January 12, 1907


Author Affiliations

Professor of Bacteriology, University of Michigan. ANN ARBOR, MICH.

JAMA. 1907;XLVIII(2):124-127. doi:10.1001/jama.1907.25220280036001g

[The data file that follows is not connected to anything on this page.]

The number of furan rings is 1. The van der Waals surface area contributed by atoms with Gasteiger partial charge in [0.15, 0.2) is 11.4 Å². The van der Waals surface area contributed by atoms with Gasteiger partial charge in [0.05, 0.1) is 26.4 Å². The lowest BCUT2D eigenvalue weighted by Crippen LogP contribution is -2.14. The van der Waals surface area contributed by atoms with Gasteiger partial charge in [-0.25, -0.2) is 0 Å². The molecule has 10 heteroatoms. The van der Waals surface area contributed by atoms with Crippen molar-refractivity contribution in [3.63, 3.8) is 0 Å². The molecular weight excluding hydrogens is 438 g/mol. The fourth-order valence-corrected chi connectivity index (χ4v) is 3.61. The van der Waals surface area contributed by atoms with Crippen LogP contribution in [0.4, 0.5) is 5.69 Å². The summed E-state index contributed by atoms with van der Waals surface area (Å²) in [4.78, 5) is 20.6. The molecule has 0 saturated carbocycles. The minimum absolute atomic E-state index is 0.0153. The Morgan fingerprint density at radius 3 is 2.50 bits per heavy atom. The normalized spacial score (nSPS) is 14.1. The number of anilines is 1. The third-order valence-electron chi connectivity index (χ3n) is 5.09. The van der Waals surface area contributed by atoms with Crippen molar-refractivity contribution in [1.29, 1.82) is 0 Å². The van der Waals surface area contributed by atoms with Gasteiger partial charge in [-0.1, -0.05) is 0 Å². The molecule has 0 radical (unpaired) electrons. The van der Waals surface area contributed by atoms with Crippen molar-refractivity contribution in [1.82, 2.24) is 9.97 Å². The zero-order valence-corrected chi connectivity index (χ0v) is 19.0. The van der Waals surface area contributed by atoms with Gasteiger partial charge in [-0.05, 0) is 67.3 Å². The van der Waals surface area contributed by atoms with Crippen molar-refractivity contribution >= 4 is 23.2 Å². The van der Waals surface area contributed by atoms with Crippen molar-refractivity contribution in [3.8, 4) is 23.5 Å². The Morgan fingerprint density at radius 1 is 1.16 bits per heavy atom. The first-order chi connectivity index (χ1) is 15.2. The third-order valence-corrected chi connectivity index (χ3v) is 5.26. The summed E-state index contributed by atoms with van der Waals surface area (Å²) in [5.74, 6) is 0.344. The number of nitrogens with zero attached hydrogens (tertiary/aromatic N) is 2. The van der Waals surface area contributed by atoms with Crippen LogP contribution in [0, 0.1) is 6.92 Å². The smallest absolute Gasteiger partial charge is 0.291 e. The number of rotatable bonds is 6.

GAMBIAN HORSE DISEASE.  This disease was first recognized by Dutton and Todd, in 1902, among the horses of Senegambia. Of 36 examined, 10 were found to have the trypanosome in their blood. As far as known no other domestic animal is subject to the disease, although most mammals, including sheep, goats and cattle, can be infected.The natural disease is very chronic in character and differs from nagana by the absence of edemas. In the latter respect it agrees with caderas, but, as will be seen, the trypanosomes of these two diseases are easily differentiated. The duration of the disease is not known, though it probably lasts from a few months to more than a year. In an experimental infection of a horse, Laveran and Mesnil noted the formation of an edematous patch, but otherwise the animal did not appear to be ill. There was an occasional rise in temperature

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